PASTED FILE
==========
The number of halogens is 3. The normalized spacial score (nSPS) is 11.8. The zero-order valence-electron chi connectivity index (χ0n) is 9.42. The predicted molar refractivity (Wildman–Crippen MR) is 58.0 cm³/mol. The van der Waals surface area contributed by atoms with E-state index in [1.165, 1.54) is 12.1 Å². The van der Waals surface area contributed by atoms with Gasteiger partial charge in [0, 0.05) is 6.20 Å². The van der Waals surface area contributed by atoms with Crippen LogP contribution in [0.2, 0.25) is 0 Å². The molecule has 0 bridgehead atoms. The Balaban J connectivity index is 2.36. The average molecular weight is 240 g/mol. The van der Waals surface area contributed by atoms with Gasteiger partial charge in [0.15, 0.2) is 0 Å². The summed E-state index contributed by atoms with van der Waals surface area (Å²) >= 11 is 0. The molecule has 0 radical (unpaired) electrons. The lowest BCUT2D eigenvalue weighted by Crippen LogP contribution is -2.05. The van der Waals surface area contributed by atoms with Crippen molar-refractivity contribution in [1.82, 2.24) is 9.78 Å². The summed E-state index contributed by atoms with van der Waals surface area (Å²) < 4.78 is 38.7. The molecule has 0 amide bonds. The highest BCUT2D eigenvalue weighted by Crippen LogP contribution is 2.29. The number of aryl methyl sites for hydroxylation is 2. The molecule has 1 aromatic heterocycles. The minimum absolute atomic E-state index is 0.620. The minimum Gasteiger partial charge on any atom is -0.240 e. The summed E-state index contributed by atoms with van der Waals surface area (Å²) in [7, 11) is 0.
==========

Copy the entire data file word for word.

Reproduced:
The number of halogens is 3. The normalized spacial score (nSPS) is 11.8. The zero-order valence-electron chi connectivity index (χ0n) is 9.42. The predicted molar refractivity (Wildman–Crippen MR) is 58.0 cm³/mol. The van der Waals surface area contributed by atoms with E-state index in [1.165, 1.54) is 12.1 Å². The van der Waals surface area contributed by atoms with Gasteiger partial charge in [0, 0.05) is 6.20 Å². The van der Waals surface area contributed by atoms with Crippen LogP contribution in [0.2, 0.25) is 0 Å². The molecule has 0 bridgehead atoms. The Balaban J connectivity index is 2.36. The average molecular weight is 240 g/mol. The van der Waals surface area contributed by atoms with Gasteiger partial charge in [0.15, 0.2) is 0 Å². The summed E-state index contributed by atoms with van der Waals surface area (Å²) >= 11 is 0. The molecule has 0 radical (unpaired) electrons. The lowest BCUT2D eigenvalue weighted by Crippen LogP contribution is -2.05. The van der Waals surface area contributed by atoms with Crippen molar-refractivity contribution in [1.82, 2.24) is 9.78 Å². The summed E-state index contributed by atoms with van der Waals surface area (Å²) < 4.78 is 38.7. The molecule has 0 amide bonds. The highest BCUT2D eigenvalue weighted by Crippen LogP contribution is 2.29. The number of aryl methyl sites for hydroxylation is 2. The molecule has 1 aromatic heterocycles. The minimum absolute atomic E-state index is 0.620. The minimum Gasteiger partial charge on any atom is -0.240 e. The summed E-state index contributed by atoms with van der Waals surface area (Å²) in [7, 11) is 0.